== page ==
Why Sew Diagonal Seams on Binding?

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Transcript:

When I sew the binding strips together, I don’t like to sew this straight seam. I like to sew a seam on the diagonal to help avoid bulk. I’ve put two samples together here to show you how this works.

On this piece of fabric, I’ve sewn this straight seam. I’ve pressed toward the dark. Here’s my seam. Notice what happens. I have one, two, three thicknesses of fabric here and when I fold it, there are three more there. So that’s a total of six pieces of fabric. When I take this over to my quilt edge, I’m going to fold this over and what’s going to happen now is: I have six layers of fabric plus another six layers. And you get a bump in your binding and you want to avoid that.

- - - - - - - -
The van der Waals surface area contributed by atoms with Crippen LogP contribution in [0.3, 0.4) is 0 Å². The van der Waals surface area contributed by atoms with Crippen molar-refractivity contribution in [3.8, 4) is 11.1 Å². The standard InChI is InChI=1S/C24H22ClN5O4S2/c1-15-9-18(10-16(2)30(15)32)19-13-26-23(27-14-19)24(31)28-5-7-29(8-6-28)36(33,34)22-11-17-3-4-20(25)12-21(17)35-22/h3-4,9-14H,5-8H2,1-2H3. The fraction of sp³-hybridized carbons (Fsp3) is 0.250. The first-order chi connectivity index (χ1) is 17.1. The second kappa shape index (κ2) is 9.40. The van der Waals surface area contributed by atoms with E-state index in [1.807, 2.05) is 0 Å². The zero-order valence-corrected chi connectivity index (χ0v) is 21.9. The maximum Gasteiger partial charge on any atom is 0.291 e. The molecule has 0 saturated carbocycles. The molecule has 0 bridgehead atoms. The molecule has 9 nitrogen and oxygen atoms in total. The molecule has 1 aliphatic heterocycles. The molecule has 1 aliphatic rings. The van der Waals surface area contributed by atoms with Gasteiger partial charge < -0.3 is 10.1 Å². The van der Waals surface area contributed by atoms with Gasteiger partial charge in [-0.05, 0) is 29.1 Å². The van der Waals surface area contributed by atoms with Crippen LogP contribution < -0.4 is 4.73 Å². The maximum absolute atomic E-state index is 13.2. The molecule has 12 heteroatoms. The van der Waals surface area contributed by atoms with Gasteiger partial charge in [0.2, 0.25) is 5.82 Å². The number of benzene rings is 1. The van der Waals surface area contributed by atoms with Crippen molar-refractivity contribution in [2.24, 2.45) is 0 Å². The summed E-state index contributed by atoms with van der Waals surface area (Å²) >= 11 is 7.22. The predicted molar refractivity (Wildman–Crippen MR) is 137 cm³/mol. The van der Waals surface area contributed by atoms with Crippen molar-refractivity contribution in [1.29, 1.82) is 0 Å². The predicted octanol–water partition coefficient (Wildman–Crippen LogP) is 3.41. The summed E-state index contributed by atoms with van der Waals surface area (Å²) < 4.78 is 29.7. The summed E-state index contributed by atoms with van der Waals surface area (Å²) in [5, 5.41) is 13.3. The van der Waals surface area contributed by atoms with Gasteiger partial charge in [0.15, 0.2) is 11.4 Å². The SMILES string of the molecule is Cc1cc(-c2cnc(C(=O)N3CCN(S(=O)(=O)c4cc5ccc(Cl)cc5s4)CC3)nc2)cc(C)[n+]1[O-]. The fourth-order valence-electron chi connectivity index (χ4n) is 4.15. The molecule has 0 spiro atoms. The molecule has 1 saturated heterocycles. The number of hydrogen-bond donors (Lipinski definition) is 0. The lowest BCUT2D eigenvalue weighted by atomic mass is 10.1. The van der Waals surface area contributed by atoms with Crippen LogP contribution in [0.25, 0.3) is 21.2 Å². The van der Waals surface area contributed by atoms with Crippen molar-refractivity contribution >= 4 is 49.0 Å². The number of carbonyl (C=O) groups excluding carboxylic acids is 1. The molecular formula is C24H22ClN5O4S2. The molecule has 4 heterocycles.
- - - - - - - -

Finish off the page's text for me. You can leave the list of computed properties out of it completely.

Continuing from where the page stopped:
When you sew on the diagonal like this and you press open those seams, this part of the seam goes in this direction and the other part of the seam goes in that direction. And so you don’t have all those layers on top of each other. not on top of each other. When you bring this over to your quilt top, and your fold it over – you can see here you still don’t have those seams lining up on top of each other. And the same happens on this side. You see the seam misses the other seam. So when you sew a diagonal seam, those seams are going to be evenly distributed so you do not get a bump on your binding.

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